Coming back into the present and becoming aware of the world around you is a universal spiritual practice and research shows mindfulness to be helpful for people affected by cancer – stress and disturbance declines.

Clinical psychologist, Jordan Peterson, talks about petting the cat when you encounter one on the street. What he means is, even amidst suffering and experiencing hardship, such as cancer, you’re still given small moments where possibilities to experience the goodness in the world shine through. Take the time – the chance – to appreciate the little things that bring joy, give love, and connect you with the world around you.

In order to be able to see and take those opportunities, you need to be able to keep your eyes open and your mind aware of those redemptive elements when they pop into your life. Practicing presence is a way to become aware of those moments, and letting them brighten your life.

Practice care for fellow living beings

Spirituality grows not when we keep to ourselves, but when we dare to share our lives with others. Celebrating together, being there for each other, are all spiritual moments where we come together, share joy, experience hardship, and support each other. 

Showing care towards others, knowing we are all connected, is a beautiful way to deepen your personal spirituality. How? Well, time is our most precious resource and giving it away freely to others and for the greater good is proven to do us well. Research shows that people who are generous, help others, and live in community with others experience physiological changes in the brain that are connected with happiness. It also increases our sense of belonging and reduces isolation, which is something of us who are affected by cancer struggle with.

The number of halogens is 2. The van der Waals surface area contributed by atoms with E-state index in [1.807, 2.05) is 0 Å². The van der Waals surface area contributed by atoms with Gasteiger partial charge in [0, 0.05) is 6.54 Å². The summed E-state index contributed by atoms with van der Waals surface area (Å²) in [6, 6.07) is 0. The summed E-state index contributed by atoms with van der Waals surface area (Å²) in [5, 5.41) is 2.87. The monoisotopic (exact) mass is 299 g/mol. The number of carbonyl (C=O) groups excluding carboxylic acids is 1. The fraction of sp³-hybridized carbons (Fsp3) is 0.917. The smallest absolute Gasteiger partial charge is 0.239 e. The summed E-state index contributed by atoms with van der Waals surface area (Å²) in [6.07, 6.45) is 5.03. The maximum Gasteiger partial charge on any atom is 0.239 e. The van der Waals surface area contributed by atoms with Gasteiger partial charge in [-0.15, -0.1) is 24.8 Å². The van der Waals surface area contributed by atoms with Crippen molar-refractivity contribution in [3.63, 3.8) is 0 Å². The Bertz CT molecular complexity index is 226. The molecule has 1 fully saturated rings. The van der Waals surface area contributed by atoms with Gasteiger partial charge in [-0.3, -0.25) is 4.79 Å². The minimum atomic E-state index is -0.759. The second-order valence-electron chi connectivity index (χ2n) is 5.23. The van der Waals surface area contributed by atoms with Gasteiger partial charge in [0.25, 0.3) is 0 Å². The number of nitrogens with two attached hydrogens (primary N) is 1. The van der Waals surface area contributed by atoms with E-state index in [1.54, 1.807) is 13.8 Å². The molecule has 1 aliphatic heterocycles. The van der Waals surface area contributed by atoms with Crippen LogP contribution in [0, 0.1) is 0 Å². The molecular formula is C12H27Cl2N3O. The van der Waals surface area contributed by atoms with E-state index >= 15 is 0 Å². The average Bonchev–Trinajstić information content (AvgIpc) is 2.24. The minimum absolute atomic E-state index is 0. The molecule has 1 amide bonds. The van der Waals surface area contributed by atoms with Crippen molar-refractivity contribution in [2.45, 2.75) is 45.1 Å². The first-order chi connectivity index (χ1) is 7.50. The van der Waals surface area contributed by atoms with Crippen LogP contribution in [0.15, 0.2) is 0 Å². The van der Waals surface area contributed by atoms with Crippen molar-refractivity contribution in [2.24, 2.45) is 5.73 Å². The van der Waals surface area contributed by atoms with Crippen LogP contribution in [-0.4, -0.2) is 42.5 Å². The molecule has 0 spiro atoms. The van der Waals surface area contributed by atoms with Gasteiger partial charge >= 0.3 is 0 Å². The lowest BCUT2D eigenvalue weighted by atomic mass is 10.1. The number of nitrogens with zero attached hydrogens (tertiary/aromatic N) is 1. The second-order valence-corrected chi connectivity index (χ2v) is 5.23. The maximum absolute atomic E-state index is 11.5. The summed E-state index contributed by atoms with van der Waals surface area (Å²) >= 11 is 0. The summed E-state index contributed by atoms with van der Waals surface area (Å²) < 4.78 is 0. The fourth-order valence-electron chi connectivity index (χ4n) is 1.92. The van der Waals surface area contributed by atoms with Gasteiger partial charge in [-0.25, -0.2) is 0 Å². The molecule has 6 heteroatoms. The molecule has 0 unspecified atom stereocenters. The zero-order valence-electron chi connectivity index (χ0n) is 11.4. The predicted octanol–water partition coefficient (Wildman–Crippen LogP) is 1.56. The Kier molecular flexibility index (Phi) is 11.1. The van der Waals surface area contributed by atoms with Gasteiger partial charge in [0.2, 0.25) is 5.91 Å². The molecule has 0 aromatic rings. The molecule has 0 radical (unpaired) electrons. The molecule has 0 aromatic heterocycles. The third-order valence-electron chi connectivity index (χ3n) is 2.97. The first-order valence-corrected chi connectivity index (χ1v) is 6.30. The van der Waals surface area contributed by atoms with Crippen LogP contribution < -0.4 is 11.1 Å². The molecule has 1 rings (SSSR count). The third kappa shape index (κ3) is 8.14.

We can also give in other ways – our energy, money, talents, awareness, whatever it may be. Give monthly to an organization or initiative you believe in. Become aware of how you impact the people or planet around you and see what you can do to better care for them. Invite people who experience loneliness for a walk or talk or meal. Prepare food for someone who doesn’t have the energy (we are better able to focus on our spiritual wellbeing when our basic needs are being met). Smile at a tired caretaker. 

By being in connection with others, we expand our worldview, invite each other into our inner worlds, and grow spiritually. Of course, there’s the extreme, when you give too much and it tears on you. It’s about finding the balance. Brené Brown, a professor, author and researcher on courage, vulnerability, shame, and empathy, sums it up: “Spirituality is recognizing and celebrating that we are all inextricably connected to each other by a power greater than all of us… practicing spirituality brings a sense of perspective, meaning and purpose to our lives.” 

A web of lives weaved together is much more resilient than a single string. And that’s how we’re built to thrive. 

Don’t know where to start? Join the War On Cancer community where you can connect with and share life with others who want to grow with you.